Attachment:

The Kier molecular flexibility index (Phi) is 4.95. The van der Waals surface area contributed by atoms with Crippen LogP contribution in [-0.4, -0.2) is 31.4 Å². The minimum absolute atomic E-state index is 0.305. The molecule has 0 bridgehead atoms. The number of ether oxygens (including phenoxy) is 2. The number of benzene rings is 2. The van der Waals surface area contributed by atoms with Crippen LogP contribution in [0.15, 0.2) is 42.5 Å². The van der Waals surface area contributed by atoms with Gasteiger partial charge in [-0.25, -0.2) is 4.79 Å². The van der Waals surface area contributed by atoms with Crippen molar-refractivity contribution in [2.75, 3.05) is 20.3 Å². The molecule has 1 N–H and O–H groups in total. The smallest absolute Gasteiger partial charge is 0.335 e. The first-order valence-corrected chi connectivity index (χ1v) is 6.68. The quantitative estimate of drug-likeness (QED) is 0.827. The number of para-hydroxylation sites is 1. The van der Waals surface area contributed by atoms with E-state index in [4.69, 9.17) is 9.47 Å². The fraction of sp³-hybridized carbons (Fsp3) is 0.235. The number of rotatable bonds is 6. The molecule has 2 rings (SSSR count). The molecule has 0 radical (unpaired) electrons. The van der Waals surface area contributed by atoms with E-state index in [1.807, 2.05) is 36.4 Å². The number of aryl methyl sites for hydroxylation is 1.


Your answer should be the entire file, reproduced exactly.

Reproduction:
The Kier molecular flexibility index (Phi) is 4.95. The van der Waals surface area contributed by atoms with Crippen LogP contribution in [-0.4, -0.2) is 31.4 Å². The minimum absolute atomic E-state index is 0.305. The molecule has 0 bridgehead atoms. The number of ether oxygens (including phenoxy) is 2. The number of benzene rings is 2. The van der Waals surface area contributed by atoms with Crippen LogP contribution in [0.15, 0.2) is 42.5 Å². The van der Waals surface area contributed by atoms with Gasteiger partial charge in [-0.25, -0.2) is 4.79 Å². The van der Waals surface area contributed by atoms with Crippen molar-refractivity contribution in [2.75, 3.05) is 20.3 Å². The molecule has 1 N–H and O–H groups in total. The smallest absolute Gasteiger partial charge is 0.335 e. The first-order valence-corrected chi connectivity index (χ1v) is 6.68. The quantitative estimate of drug-likeness (QED) is 0.827. The number of para-hydroxylation sites is 1. The van der Waals surface area contributed by atoms with E-state index in [4.69, 9.17) is 9.47 Å². The fraction of sp³-hybridized carbons (Fsp3) is 0.235. The number of rotatable bonds is 6. The molecule has 2 rings (SSSR count). The molecule has 0 radical (unpaired) electrons. The van der Waals surface area contributed by atoms with E-state index in [1.807, 2.05) is 36.4 Å². The number of aryl methyl sites for hydroxylation is 1.